It emphasizes the need for a multisectoral approach, because that's what research shows will be needed if we are going to prevail. It will require analyzing the financial, educational, and, occupational conditions where the disease flourishes. We need solutions beyond health clinics, solutions that reach across both the public and the private sector. We must also invest in national and global mechanisms to monitor our progress and to keep all of us accountable; a fully transparent process that enables us both to celebrate our accomplishments and also identify those gaps in our programming.

The Accelerator will also emphasize the critical role that faith-based and community organizations must play. After all, they are often the most trusted voices in hard-to-reach communities who can approach health problems holistically, understanding and treating the patients' needs, not just the disease. Perhaps most important of all, they can play a vital role in removing the stigma that too often keeps sufferers from seeking treatment and recovering with dignity. I think we all understand that we can't successfully tackle this great challenge unless we pay special attention to India's TB epidemic.

India accounts for 27 percent of the world's TB cases, with 421,000 deaths per year. That's one person dying every minute. Last November, I visited India and met with a group of brave TB survivors and their families. I learned about the barriers to testing and treatment that they face on a daily basis. I was especially moved by those who were initially deterred from seeking treatment because of stigma but persevered, and now those same people, mostly women, are working as patient advocates, supporting others who are also struggling with stigma.

A major reason for hope in India is that Prime Minister Modi has made an ambitious, but determined commitment to achieve a TB-free India by 2025. India's drive to build their own approach to eliminate TB is a strong example of what USAID seeks to support: strong, independent partners that share our values and welcome our partnership. In order to advance the prime minister's vision, USAID is making an initial $30 million commitment, subject to the approval of our Congress, that will strengthen our partnership and accelerate their efforts to end TB.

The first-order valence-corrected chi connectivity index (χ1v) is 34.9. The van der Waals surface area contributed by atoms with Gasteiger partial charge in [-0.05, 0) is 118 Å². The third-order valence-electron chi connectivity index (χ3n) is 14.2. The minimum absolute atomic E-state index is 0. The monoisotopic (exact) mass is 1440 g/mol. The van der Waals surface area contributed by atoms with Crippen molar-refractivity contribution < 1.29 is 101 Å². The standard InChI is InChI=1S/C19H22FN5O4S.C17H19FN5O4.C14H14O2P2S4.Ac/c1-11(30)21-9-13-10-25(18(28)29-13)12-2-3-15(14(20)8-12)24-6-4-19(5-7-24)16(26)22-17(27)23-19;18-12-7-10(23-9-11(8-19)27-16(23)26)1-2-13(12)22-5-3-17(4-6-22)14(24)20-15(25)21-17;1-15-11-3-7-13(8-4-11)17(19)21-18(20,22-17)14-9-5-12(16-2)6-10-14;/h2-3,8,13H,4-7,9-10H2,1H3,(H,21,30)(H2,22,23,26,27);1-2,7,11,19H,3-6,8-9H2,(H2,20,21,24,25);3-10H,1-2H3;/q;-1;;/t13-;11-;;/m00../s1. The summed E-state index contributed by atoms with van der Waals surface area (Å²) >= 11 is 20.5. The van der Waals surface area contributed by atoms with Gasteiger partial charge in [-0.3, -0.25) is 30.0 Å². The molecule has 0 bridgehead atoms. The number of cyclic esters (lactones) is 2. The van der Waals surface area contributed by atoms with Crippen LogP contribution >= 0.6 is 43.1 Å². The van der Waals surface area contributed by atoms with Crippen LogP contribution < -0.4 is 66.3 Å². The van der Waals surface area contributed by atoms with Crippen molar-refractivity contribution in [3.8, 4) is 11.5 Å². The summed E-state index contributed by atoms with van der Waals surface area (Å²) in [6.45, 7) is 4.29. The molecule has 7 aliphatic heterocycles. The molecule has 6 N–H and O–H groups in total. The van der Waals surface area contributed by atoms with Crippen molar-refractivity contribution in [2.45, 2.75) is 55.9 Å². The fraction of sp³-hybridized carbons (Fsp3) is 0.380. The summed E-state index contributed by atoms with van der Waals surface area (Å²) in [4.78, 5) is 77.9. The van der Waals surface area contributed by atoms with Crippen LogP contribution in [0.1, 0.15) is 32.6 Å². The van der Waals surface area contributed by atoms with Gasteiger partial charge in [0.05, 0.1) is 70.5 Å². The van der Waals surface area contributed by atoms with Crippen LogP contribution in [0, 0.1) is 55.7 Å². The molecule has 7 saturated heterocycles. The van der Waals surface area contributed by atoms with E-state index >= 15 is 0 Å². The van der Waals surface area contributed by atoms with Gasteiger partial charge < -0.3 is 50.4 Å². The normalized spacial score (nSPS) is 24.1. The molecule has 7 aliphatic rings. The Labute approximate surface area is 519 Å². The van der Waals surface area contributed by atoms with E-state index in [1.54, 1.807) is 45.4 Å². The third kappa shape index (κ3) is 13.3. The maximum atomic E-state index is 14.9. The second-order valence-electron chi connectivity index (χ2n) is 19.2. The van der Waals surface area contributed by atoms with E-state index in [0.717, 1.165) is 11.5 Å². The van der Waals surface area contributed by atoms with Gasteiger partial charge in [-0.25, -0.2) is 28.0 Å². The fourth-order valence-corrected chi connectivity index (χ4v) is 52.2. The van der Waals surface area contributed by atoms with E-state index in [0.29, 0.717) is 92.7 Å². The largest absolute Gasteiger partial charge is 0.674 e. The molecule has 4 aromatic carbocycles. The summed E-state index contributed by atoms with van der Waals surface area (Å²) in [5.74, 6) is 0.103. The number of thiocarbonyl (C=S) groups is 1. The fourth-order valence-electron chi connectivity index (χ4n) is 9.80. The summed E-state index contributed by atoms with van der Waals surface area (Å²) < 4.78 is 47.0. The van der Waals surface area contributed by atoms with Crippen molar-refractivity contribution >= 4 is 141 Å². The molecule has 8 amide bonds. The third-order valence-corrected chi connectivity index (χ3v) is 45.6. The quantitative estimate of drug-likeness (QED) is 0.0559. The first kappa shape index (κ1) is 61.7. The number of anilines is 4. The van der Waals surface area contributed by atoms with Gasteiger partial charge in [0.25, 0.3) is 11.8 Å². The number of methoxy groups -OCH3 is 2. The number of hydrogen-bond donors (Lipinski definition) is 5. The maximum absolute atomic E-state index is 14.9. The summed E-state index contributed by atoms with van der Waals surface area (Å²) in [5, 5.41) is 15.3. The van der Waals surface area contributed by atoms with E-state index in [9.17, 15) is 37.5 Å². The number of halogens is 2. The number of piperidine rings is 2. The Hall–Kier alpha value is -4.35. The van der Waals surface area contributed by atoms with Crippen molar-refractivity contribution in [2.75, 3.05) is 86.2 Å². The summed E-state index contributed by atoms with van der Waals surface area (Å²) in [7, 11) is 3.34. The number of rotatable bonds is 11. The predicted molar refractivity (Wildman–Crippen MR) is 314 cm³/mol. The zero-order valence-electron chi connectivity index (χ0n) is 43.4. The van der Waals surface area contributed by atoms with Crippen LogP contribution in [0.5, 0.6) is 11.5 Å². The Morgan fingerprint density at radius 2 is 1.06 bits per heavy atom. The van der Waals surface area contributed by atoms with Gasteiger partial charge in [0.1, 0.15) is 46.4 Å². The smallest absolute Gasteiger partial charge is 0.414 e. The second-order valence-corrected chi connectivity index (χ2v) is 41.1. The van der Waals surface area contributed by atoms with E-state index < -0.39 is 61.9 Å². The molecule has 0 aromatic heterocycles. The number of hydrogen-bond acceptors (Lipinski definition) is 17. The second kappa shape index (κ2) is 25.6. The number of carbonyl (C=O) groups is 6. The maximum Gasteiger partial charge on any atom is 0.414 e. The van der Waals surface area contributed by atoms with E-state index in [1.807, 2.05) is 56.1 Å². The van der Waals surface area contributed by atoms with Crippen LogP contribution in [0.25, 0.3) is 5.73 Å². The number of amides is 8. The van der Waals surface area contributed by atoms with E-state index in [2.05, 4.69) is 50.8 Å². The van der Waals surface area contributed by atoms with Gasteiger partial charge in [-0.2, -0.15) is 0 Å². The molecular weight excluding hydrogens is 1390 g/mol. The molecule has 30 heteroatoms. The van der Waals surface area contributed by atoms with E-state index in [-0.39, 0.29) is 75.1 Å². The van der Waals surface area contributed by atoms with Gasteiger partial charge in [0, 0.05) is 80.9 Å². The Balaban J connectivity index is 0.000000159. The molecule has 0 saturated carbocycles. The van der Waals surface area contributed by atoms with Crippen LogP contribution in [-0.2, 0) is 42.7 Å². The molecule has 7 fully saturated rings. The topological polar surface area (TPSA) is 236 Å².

I'm also pleased to announce today the new USAID-India End TB Alliance. It's comprised of leading experts in the public and private sectors that will offer innovative approaches to combating TB in India. Alliance members include industry and civil society leaders, academics, scientists, innovators, investors, and members of the diaspora. The unique perspectives of the Alliance members will help inform both USAID and the government of India in our continued partnership to end TB. And I'm honored that we have two members of the Alliance here with us today, Dr. Swaminathan, the Director General of the World Health Organization, and Ms. Blessina Kumar from the Global Coalition of TB Activists.

So, I am calling on the international community to accelerate our shared response by presenting concrete and bold commitments to address TB's threat to public health and security. We see the UN High-Level Meeting on TB as a great opportunity to focus global attention and mobilize resources to combat the TB epidemic. USAID is ready to join others in rising to the bold challenge of working together to identify and treat 40 million people by 2022. The U.S. government is committed to playing our part, and we know -- we are confident -- that together we can overcome any barriers in order to end TB. Thank you, Lucica.

Last updated: November 29, 2018